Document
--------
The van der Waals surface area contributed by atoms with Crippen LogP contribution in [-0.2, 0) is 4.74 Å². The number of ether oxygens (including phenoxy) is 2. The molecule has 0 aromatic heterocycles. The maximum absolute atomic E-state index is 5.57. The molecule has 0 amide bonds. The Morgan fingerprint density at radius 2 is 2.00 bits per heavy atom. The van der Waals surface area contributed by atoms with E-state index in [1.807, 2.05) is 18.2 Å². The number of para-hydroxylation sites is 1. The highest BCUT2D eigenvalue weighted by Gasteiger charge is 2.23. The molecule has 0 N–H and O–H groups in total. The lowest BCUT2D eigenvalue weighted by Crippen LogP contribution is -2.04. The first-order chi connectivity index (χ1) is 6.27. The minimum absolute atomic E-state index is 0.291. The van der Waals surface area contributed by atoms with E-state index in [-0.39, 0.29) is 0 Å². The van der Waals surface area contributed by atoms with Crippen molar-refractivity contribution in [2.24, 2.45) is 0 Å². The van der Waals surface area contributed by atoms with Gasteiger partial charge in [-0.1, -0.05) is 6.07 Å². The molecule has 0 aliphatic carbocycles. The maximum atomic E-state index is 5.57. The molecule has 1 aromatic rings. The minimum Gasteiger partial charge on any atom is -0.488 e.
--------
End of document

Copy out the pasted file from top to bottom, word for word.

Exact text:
The van der Waals surface area contributed by atoms with Crippen LogP contribution in [-0.2, 0) is 4.74 Å². The number of ether oxygens (including phenoxy) is 2. The molecule has 0 aromatic heterocycles. The maximum absolute atomic E-state index is 5.57. The molecule has 0 amide bonds. The Morgan fingerprint density at radius 2 is 2.00 bits per heavy atom. The van der Waals surface area contributed by atoms with E-state index in [1.807, 2.05) is 18.2 Å². The number of para-hydroxylation sites is 1. The highest BCUT2D eigenvalue weighted by Gasteiger charge is 2.23. The molecule has 0 N–H and O–H groups in total. The lowest BCUT2D eigenvalue weighted by Crippen LogP contribution is -2.04. The first-order chi connectivity index (χ1) is 6.27. The minimum absolute atomic E-state index is 0.291. The van der Waals surface area contributed by atoms with E-state index in [-0.39, 0.29) is 0 Å². The van der Waals surface area contributed by atoms with Crippen molar-refractivity contribution in [2.24, 2.45) is 0 Å². The van der Waals surface area contributed by atoms with Gasteiger partial charge in [-0.1, -0.05) is 6.07 Å². The molecule has 0 aliphatic carbocycles. The maximum atomic E-state index is 5.57. The molecule has 1 aromatic rings. The minimum Gasteiger partial charge on any atom is -0.488 e.